Carbon monoxide ?

Hello! I bought a new build property today it has a carbon monoxide monitor in one of the bedrooms. After being in the property about an hour I noticed the monitor was red and the reading was 1443 PPM carbon dioxide. How concerned should I be? 

Thanks in advance 


Carbon monoxide not dioxide 

3 Answers

  • 8 months ago

    If the monitor actually said "1443 PPM carbon DIoxide" you have little to worry about, since carbon dioxide is hardly toxic, although that room might feel stuffy.   (But why would a carbon MONoxide detector display carbon dioxide levels?)

    If the monitor actually said  "1443 PPM carbon MONoxide" you have two separate troubles: 1. The concentration of carbon monoxide in that room is way over the acceptable limit, and 2. Why is your monitor not sounding a loud alarm when that limit is exceeded?

    • Nicola8 months agoReport

      It is a concern, I did mean carbon monoxide, we aren’t currently in the property but I went in today and meter showed the highest 24 hour reading to be 1804 ppm - the display was red but there was not beeping which is strange. I’m going to speak to the site agent tomorrow. Thanks for your answer!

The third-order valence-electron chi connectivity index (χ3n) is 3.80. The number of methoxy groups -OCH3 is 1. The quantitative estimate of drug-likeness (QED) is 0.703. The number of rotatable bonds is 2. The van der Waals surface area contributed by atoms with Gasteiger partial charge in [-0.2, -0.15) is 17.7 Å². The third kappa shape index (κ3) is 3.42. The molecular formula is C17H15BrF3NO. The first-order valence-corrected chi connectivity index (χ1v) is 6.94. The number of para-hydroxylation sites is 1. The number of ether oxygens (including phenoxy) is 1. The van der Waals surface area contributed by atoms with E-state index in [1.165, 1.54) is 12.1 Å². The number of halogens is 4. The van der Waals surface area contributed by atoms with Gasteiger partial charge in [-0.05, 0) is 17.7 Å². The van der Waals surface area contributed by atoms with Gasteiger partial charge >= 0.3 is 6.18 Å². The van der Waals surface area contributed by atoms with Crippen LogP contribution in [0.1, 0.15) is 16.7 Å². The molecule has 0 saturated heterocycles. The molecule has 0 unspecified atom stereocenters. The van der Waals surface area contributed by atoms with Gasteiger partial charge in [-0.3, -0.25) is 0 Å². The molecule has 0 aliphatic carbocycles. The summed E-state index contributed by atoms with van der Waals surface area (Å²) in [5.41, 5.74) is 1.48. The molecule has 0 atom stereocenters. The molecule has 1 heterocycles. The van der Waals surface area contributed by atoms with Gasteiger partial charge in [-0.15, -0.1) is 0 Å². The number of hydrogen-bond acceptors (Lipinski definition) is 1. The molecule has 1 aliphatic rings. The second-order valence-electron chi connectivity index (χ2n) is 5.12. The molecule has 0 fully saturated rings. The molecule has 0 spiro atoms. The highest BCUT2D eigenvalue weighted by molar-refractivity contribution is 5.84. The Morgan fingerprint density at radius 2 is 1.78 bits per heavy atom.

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  • 8 months ago

    If the monitor is accurate, I would be very concerned, if what you meant was 1443 ppm of carbon monoxide. Below is information about the toxicity of different CO exposures.

    50 PPM None for healthy adults. According to the Occupational Safety & Health Administration (OSHA), this is the maximum allowable concentration for continuous exposure for healthy adults in any eight-hour period.

    200 PPM Slight headache, fatigue, dizziness, and nausea after two to three hours.

    400 PPM Frontal headaches with one to two hours. Life threatening after three hours.

    800 PPM Dizziness, nausea, and convulsions within 45 minutes. Unconsciousness within two hours. Death within two to three hours.

    1,600 PPM Headache, dizziness and nausea within 20 minutes. Death within one hour.

    • Nicola8 months agoReport

      Can I ask if your American? I don’t know if the levels are measured different in the UK but the booklet I was given for the monitor indicated that less than 999ppm was considered “good air quality” 

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  • Anonymous
    8 months ago

    The 8 hour OSHA exposure limit to CO for workers is 50 ppm for an 8 hour shift.

    1443 ppm is way over that IF it's correct.  I would get another meter and check it, your fire department will frequently do that if you call them.

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